All eyes on Belfast as All Ireland Dancing Championships kicks off
High-kicking Irish dancers flocked to the Waterfront Hall in Belfast from all over the world yesterday for the annual All Ireland Dancing Championships.
Organised by the Irish Dancing Commission (An Coimisiun le Rinci Gaelach), the six-day competition attracts thousands of competitors each year from a range of age groups.
Reagan Skehill-White (10), performing in the under-10 category, is the granddaughter of former All-Ireland Champion Chris Skehill from Galway.
She was taught to dance by her mother, aunt and grandmother, who all tutor at the Skehill Academy of Irish Dancing in Watford, Hertfordshire.
"My mum was always teaching classes with my nan, so she usually just brought me along and that's how I started dancing," Reagan said.
For her, one of the highlights of being a professional Irish dancer is the chance to travel widely, and she has taken part in competitions in Ireland and Britain.
Reagan's aunt Louise Roisin Skehill-Cameron said: "There are a lot of major championships around the world, so she gets to travel and have lots of fun.
"She hasn't been to the American Nationals yet, but we're hoping to go to the next one.
"She practises about three or four times a week for about two-and-a-half hours each time."
Siobhan Kerans (9) from Galway, also in the under-10s, has been dancing for nearly five years and has already performed in countless competitions across the UK and Ireland.
"It doesn't run in our family, she just really wanted to do it," said her mother Bridget, who accompanied her to Belfast.
Also performing was Siobhan's friend Nicole McLaughlin (10), who has been dancing for four years.
"My cousin told me it was good, so I just started," said Nicole. "I've been to a good few competitions, but I've never been outside Ireland."
Although she was in one of the last groups to perform, she said she was feeling confident.
Fellow contestant Katie-Scarlett McCaul (10) has been dancing since the age of three and has performed in dozens of competitions.
"I'm a dance teacher so she didn't really have much choice - but she loves it," said her mother Karen McMahon-McCaul, a teacher at the Flanagan-McMahon Academy.
"I'm very proud of her taking to the big stage.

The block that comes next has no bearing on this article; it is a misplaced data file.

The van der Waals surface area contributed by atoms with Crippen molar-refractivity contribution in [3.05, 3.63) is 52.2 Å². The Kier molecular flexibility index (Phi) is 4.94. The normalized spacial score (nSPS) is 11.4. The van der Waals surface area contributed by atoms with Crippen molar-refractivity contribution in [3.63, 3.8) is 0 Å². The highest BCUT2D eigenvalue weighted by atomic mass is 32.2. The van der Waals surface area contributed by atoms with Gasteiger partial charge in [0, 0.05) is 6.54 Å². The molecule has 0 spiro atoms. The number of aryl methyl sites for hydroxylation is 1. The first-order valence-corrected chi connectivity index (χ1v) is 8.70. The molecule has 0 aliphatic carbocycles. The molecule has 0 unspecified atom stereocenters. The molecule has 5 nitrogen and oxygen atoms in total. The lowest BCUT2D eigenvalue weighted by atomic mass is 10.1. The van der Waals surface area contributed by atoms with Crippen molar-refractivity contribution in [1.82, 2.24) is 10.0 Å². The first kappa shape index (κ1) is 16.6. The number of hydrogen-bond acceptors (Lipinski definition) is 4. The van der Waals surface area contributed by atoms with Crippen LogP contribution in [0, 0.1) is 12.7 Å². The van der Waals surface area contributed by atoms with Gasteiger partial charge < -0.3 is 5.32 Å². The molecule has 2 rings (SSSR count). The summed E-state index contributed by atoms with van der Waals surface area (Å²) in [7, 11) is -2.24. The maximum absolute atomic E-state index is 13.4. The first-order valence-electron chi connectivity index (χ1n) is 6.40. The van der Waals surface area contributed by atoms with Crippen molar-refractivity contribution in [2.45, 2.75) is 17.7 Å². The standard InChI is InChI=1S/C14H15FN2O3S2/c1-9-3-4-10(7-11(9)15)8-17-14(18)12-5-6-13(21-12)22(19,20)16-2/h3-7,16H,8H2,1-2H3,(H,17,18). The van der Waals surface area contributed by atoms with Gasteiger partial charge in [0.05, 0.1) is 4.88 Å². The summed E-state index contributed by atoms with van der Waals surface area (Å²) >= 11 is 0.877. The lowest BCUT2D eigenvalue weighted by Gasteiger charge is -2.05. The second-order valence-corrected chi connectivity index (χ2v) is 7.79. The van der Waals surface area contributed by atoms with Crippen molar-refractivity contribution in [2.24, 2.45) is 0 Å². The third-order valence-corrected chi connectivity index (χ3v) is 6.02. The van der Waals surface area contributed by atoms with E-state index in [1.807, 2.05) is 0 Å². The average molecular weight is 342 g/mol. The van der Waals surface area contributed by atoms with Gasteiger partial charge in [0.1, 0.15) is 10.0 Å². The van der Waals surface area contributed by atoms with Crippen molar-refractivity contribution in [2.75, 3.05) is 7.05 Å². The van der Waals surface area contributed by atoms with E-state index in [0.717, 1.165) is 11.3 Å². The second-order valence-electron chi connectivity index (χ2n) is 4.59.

"All the work has been done now and she can only go out and do her best."
The competition was a chance for designers of traditional Irish dance dress to exhibit some of their creations.
Dressmaker Carl Kennedy, the director of Keltic Storm Designs, designs and makes the costumes himself - and they can take days to put together.
"It takes a long time to make a dress and it can be on the embroidering machine for up to two days depending on the amount of detail," he said.
"Then you need another day to make it up.
"Then you have to put the diamonds on, so it's a lot of work.
"I get a lot of ideas from the catwalk, which helps to make the designs a wee bit more fashion-forward," he said.
Josephine Brennan-King and her husband Carl King run I Dance Irish, which is a one-stop shop to cater for all Irish dancing needs - from curly wigs to sparkly tiaras.
Since they founded the business in 2004 they've seen their company grow from a small shop in a little village to a global business selling to countries as far afield as Australia and the United States.
"In the US there is a very big market for everything to do with Irish dancing, so we try to service that side of the market," said Josephine.
For Mrs Brennan-King, who also teaches Irish dancing and adjudicates in competitions, there are many things that make Irish dancing appealing.
"It's great for confidence building," she explained.
"The kids love the glitz and glamour and they get to perform on a world stage, like the Waterfront.
"They get to travel to places they never normally have the opportunity to go to and make friends all over the world."